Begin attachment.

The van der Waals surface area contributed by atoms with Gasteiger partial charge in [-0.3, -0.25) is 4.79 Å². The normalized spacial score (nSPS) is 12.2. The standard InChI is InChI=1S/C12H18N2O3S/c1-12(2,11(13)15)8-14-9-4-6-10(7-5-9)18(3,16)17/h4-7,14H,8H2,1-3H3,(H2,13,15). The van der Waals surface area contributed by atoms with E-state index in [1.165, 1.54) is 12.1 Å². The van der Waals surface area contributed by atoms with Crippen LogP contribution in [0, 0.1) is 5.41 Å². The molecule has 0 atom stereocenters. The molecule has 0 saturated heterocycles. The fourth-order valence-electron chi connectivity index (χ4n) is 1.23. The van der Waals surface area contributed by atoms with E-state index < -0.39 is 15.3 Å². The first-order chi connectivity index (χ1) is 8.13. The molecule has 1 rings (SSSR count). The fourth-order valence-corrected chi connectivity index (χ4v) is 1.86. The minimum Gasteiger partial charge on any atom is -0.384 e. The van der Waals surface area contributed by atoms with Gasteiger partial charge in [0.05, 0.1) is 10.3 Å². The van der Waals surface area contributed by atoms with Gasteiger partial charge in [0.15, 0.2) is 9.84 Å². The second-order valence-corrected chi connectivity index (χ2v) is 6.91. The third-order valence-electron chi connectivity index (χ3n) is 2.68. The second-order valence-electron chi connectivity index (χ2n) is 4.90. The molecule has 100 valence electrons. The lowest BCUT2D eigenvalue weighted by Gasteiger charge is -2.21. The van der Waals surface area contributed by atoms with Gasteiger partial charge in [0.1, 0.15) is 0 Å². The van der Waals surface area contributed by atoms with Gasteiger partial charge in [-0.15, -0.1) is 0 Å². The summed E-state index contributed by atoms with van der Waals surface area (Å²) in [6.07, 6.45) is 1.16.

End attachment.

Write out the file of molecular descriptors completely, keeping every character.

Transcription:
The van der Waals surface area contributed by atoms with Gasteiger partial charge in [-0.3, -0.25) is 4.79 Å². The normalized spacial score (nSPS) is 12.2. The standard InChI is InChI=1S/C12H18N2O3S/c1-12(2,11(13)15)8-14-9-4-6-10(7-5-9)18(3,16)17/h4-7,14H,8H2,1-3H3,(H2,13,15). The van der Waals surface area contributed by atoms with E-state index in [1.165, 1.54) is 12.1 Å². The van der Waals surface area contributed by atoms with Crippen LogP contribution in [0, 0.1) is 5.41 Å². The molecule has 0 atom stereocenters. The molecule has 0 saturated heterocycles. The fourth-order valence-electron chi connectivity index (χ4n) is 1.23. The van der Waals surface area contributed by atoms with E-state index < -0.39 is 15.3 Å². The first-order chi connectivity index (χ1) is 8.13. The molecule has 1 rings (SSSR count). The fourth-order valence-corrected chi connectivity index (χ4v) is 1.86. The minimum Gasteiger partial charge on any atom is -0.384 e. The van der Waals surface area contributed by atoms with Gasteiger partial charge in [0.05, 0.1) is 10.3 Å². The van der Waals surface area contributed by atoms with Gasteiger partial charge in [0.15, 0.2) is 9.84 Å². The second-order valence-corrected chi connectivity index (χ2v) is 6.91. The third-order valence-electron chi connectivity index (χ3n) is 2.68. The second-order valence-electron chi connectivity index (χ2n) is 4.90. The molecule has 100 valence electrons. The lowest BCUT2D eigenvalue weighted by Gasteiger charge is -2.21. The van der Waals surface area contributed by atoms with Gasteiger partial charge in [0.1, 0.15) is 0 Å². The van der Waals surface area contributed by atoms with Gasteiger partial charge in [-0.15, -0.1) is 0 Å². The summed E-state index contributed by atoms with van der Waals surface area (Å²) in [6.07, 6.45) is 1.16.